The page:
How to import local files/packages in Golang

Coming from a PHP and JavaScript world myself, importing local files is really easy.

But jumping into Golang, I struggled for hours trying to figure out how to import a local file and finding good resources that explain how it works was another pain point.

This article will cover everything you need to know about how to import a local Go files into your project.

Before I go through the step-by-step process, you need to understand what a Go package means. If you already know feel free to jump to step 1. Click here to jump.

What is a Go package?

A Go package also known as a “workspace”, is just a directory in your project.


-src
--foobar.com/
---main.go
---woosah/
----init.go
---bar/
----a.go

Let’s say the project directory is called foobar.com. Inside my project I have 2 more directories called woosah and bar.

In Golang, a directory is known as a package. Every file inside that directory is automatically assigned to that directory aka a Go package.

The root of a project is always known as the main package. So the file main.go in the example above is assigned to the main package.


package main

In the example, init.go is assigned to the woosah Go package.


package woosah

And the file a.go, is assigned to the bar Go package.


package woosah

Every exported code inside a Go package is automatically accessible when importing.

That means you don’t have to import single files. You just import the package and you have access to the all the exported code within that package.

To recap, a directory inside a project is known as a Go package.

In the example above I defined the package name in the Go file the same as the directory name. It’s common practice to do that, but you don’t have to.

You can have a directory called utils, but the files inside can use a package name called silly_goose.

In a directory you cannot have multiple package names in Go. Create a new directory for different packages.

From here on out, I will be referring a directory as a Go package.

If you haven’t installed Go and setup your $GOPATH, please read this guide before proceeding. “How to install Golang in 5 easy steps“.

Step 1: Initialize a new module in your project

The first step is to initialize a new module in your Go project. In your terminal go the root of your project and enter the following command:


go mod init <module_name>

When you initialize a new module in your project directory it will generate a new file called go.mod.


module <module_name>

go 1.15

What is a go.mod file?

A go.mod file is like the package.json file for your Go application.

The go.mod file contains information like the module name of your project, the version of Go you’re using, and a list of third-party Go modules.

How to name your Go module

When you’re initializing your Go module, it’s best practice to give your module name the domain of your site.

For example, if my Go project is going to be serving linguinecode.com than module name should be <linguinecode.com>


go mod init linguinecode.com

Another example is if my project is just to showcase in my Github portfolio, and the Github project name is called go-test-project then my command should look like this:


go mod init github.com/rleija/go-test-project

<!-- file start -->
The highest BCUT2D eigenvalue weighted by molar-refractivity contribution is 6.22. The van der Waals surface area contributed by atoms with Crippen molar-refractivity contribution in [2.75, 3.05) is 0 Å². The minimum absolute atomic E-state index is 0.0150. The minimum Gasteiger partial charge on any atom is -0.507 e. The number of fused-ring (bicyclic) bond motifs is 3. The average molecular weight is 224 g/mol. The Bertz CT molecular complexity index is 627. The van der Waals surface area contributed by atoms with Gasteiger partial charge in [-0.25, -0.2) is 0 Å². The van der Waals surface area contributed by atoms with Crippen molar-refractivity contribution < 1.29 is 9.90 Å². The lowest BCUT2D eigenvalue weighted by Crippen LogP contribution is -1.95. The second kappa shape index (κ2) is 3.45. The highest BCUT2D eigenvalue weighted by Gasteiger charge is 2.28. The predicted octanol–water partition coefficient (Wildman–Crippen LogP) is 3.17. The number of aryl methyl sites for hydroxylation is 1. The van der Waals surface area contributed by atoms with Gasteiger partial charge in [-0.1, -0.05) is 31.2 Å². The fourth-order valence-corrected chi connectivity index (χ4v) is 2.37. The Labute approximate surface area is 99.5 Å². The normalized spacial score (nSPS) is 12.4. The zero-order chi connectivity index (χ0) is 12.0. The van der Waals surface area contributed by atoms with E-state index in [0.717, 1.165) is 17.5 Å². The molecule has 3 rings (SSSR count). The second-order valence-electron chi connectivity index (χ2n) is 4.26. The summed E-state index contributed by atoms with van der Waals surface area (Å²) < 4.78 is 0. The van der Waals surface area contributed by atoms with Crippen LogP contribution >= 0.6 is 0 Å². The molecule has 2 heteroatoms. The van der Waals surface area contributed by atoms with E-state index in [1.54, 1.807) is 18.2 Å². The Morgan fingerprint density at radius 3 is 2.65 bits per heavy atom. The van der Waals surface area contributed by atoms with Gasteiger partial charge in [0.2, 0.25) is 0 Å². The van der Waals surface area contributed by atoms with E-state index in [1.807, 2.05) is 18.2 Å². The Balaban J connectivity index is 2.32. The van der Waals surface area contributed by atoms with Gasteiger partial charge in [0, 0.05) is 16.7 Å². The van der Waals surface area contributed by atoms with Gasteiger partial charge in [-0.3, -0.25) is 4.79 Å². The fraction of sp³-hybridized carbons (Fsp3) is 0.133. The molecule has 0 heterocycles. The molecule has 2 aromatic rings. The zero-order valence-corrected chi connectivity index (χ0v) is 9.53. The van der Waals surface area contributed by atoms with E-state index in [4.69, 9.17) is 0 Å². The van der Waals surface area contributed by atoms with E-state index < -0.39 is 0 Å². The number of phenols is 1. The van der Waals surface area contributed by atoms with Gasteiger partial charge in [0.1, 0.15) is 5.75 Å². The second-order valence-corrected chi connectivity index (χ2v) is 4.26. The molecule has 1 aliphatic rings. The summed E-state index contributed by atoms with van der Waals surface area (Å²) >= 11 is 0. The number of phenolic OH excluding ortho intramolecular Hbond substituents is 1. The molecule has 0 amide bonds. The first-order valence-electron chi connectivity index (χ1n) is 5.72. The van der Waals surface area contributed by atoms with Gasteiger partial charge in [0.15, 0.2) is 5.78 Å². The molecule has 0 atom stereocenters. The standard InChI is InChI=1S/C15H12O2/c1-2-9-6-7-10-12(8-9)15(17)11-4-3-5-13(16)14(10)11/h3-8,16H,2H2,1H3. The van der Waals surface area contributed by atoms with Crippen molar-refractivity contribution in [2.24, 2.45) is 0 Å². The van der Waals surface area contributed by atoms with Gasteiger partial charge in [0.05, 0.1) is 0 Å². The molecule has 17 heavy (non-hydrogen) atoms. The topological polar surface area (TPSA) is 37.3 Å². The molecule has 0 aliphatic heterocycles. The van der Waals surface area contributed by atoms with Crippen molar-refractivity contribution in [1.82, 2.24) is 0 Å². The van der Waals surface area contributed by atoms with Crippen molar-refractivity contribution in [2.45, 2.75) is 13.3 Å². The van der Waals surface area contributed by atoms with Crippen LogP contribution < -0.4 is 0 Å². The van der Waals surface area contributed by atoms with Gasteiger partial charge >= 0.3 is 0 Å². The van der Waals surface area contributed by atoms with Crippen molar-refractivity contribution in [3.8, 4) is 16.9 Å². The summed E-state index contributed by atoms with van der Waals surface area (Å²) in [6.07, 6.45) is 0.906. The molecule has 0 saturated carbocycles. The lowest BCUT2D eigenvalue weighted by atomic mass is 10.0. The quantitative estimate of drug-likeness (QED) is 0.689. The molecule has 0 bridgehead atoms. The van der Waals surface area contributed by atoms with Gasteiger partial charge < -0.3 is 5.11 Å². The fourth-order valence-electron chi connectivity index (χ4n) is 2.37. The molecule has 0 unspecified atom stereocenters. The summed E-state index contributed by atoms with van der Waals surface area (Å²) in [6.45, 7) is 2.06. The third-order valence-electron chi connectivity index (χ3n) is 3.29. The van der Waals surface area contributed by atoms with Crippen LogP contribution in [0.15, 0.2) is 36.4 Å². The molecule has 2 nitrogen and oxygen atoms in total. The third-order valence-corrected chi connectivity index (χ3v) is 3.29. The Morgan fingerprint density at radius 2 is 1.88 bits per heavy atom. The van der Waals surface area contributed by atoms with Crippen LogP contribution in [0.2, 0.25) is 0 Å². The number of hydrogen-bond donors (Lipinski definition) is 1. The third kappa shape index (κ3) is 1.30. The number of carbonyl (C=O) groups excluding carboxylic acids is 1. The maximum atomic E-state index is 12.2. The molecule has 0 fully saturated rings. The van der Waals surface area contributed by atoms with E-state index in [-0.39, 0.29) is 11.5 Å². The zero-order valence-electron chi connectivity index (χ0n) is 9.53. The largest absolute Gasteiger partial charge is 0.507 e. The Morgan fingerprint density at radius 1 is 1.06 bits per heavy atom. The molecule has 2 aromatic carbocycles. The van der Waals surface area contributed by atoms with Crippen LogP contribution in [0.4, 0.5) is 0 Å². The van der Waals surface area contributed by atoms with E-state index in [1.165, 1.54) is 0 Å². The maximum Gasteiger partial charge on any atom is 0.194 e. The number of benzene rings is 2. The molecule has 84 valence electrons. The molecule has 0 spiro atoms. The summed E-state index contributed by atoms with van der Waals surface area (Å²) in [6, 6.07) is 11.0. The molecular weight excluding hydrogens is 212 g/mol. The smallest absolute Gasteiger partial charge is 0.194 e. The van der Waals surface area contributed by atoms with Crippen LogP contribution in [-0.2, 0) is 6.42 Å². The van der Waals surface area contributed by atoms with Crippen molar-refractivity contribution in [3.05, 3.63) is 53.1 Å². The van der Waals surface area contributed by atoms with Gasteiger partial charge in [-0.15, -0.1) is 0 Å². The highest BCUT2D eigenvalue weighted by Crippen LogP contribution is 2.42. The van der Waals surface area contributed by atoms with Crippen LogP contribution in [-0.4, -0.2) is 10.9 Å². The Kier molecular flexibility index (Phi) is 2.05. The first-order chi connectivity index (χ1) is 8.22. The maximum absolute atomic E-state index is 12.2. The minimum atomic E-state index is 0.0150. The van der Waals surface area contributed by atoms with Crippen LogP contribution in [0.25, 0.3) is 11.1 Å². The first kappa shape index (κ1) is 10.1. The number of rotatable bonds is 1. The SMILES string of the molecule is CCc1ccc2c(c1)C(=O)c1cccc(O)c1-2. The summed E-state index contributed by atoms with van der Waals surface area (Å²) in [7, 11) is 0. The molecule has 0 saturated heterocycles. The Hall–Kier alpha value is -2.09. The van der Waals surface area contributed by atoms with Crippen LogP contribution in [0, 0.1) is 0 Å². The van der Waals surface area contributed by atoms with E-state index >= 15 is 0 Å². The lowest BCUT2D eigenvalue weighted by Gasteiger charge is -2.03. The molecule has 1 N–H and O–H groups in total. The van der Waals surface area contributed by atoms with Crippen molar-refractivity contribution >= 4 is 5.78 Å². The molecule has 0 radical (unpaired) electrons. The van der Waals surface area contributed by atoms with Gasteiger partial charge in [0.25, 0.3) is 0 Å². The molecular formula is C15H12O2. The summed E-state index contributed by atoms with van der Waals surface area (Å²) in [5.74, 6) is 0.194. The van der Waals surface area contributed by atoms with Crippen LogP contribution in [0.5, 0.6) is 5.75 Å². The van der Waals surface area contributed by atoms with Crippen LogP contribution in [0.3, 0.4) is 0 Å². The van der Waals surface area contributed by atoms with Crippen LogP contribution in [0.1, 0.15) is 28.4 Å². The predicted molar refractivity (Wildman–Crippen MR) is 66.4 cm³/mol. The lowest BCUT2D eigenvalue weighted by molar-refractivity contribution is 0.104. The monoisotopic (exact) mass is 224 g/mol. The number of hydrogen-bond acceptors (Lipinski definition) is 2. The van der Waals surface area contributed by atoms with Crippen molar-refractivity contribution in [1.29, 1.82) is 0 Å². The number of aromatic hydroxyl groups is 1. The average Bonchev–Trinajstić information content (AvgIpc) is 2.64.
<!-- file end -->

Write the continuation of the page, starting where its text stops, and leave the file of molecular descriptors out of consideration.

The Go module name is important because it will get used when trying to access your local Go packages.

Step 2: Create a Go package in your project

The next step is to create a new Go package in your project.

Will follow a similar structure from the example above.


-src
--github.com/rleija/go-test-project
---main.go
---woosah/
----init.go

Create a directory called woosah in your Go project.


mkdir ./woosah

Step 3: Create a file in your new Go package

Now that you’ve created your Go package, create a Go file inside your Go package. I’ll call mine init.go

In your new file, the first line of code must let Go know to what the Go package namespace will be. I will use the the directory name as the Go package, woosah.


package woosah

Now let’s add some code that we can export from the new Go file.

To export variables and functions in Golang you have to make sure the first letter of the identifier name for a variable or function is capitalized.


package woosah

// Private visibility
var test1 = "private variable"

// Public visibility
var Test2 = "public variable"

// Private visiblity
func greet() string {
	return "hello"
}

// Public visibility
func Greet2() string {
	return "hello world"
}

In the example above the variable test1 and the function greet() are private because the first letter of the identifier name isn’t capitalized.

If you try to use them Go will print out an error message


// cannot refer to unexported name woosah.test1
fmt.Println(woosah.test1)

// public variable
fmt.Println(woosah.Test2)

The variable Test2 and the function Greet2() are considered exported because the first letter in the identifier name are capitalized.

Now that you understand how to export variables and functions from a Go file, it’s time to import them from another Go file and use that exported code.

Step 4: Import your local Go package aka local file

In my main.go file found in the root of the project, I’m going to import the woosah package and print to the terminal the greet message.


package main

import (
	"fmt"
	"github.com/rleija/go-test-project/woosah"
)

func main() {
	fmt.Println(woosah.Greet2())
}

When you’re using import, you want to start with your project module name and point to the directory where you Go package lives.

To recap about exported code, any file created under the Go package will be accessible at all time.

This means that if you create 10 different files inside the woosah package name, all exported code in each of those files will be accessible when you import your package.

I like to tweet about Golang and post helpful code snippets. Follow me there if you would like some too!